Originating from an area of rural Alaska, Cari Payer was raised in Alaska and saw the world around her through the lens of National Geographic photographers. These images encouraged her to explore the world’s potential provide beyond the confines of her small town. Her passion for photography led her across the globe to capture landscapes, people and cultural landmarks across America, Europe, Asia and Africa.

Cari first got associated in Photographers Without Borders by attending Storytelling School in Mongolia. Then, she traveled to Nepal in 2018 and captured what she describes as “small vignettes of life.” As part of the lockdown for spring 2020 to Tokyo, Cari created a photograph series with her daughter. The series is titled “COVID-19 Spring Collection 2020.”

Cari was speaking with Photographers Without Borders (PWB) the organization’s founder Danielle Da Silva as part of PWB’s ongoing “Storytelling for Change” webinar series. Below are edited extracts from the conversation that touched on giving photography workshops to teachers, encouraging stay-at-home parents and small-scale entrepreneurs to make use of photography to improve their lives, and identifying opportunities for COVID-19 travel, ethical photography, the best way to capture memorable moments in your life, and how important it is to share information about photography.

Danielle Da Silva: You have a family in the rural part of Alaska and has lived and traveled in many different countries around the globe. What is your personal story? How did it inform your stories and enthusiasm for teaching?

Cari Payer: I love being an educator. I love that more than a photographer full-time because I love helping people develop their ideas. Even though we travel to tourist spots, it doesn’t mean that tourist destinations are the only thing we should be looking to capture. It’s essential to go into the details and get to know more about the local culture and how to interact with others. It’s not enough to take photos of people who aren’t like us, and then move on. We’re here to take part in their lives and help them raise their voices or help educate our own. Then, we can return that knowledge and spread it around so that everyone can be heard around the world.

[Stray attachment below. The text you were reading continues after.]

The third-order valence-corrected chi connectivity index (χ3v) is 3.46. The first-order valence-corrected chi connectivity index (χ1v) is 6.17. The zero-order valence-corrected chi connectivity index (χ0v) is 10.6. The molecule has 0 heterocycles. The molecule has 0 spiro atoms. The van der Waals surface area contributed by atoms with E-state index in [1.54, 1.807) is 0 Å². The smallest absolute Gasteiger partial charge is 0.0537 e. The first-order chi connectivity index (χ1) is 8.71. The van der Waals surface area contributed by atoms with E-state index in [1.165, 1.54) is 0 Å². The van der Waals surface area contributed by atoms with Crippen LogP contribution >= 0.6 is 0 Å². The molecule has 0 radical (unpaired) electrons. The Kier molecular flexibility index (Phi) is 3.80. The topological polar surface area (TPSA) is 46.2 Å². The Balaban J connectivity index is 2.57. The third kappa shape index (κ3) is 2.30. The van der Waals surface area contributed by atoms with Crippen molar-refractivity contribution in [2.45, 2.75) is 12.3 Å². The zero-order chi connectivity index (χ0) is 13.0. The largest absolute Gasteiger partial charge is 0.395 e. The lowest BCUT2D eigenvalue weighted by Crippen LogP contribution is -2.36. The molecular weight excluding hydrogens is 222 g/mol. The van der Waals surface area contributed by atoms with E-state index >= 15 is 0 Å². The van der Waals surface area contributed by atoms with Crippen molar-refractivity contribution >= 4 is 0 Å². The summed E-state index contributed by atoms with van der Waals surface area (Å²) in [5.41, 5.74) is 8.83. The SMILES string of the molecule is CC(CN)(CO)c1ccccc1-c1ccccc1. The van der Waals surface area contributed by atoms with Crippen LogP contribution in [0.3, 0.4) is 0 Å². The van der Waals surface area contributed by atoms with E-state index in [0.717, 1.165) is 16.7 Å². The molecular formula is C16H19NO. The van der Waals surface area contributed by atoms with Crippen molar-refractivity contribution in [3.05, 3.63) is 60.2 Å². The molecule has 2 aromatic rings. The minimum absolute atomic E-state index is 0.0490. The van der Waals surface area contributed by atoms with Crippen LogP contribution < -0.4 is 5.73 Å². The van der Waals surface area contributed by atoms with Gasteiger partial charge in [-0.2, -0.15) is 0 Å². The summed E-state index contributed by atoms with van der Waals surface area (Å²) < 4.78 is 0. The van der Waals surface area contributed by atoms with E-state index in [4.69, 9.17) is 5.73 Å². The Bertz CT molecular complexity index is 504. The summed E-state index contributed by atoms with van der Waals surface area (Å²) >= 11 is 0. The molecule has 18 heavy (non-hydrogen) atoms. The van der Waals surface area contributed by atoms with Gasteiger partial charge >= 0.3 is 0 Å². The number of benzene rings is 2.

Da Silva: How did you get to teach workshops?

Payment method:My husband works in several locations, and we’ve had the chance to visit Hawaii, Germany, Florida and Tokyo. The flip side of that is that I’m unable to make any progress for very long, as our typical duration in a place is about 18 months.

I’ve worked as a food photographer and was involved in a number of commercial assignments, but there were instances where I reached out to other photographers who had inspired me and I was dismissed. In the world of photography, there is a belief that work is secret. For instance, if you look up a technique in photography The first blog article you find is “Top Five Secrets On How to Take Landscape Photos.” This is what it says that you should Stand in front of a landscape, press the button and you’ve captured pictures of landscapes. It’s not an undiscovered secret. It doesn’t mean it won’t require a lot of practice and skill. But the notion that knowing how to photograph is a mystery, it is a nightmare for me. This is why I began giving workshops.

Da Silva: What do you enjoy most when you teach beginners photographer?

PayPal:I love helping people accomplish whatever they’re trying to convey. Sometimes, we don’t are equipped with the necessary tools or expertise at the moment, but this doesn’t mean we don’t have the right story and ideas, or the creativity. In the field of photography, it’s difficult to find people willing to help you find the answer to a problem.

Sharing knowledge is essential. A student was looking to do an amazing portrait shoot, and I’d never attempted anything like this. So I suggested, “Let’s sit down and use the knowledge I have and the idea you have and try and come together and work it out.” The human connection is a major benefit of teaching.

Leave a Reply

Your email address will not be published. Required fields are marked *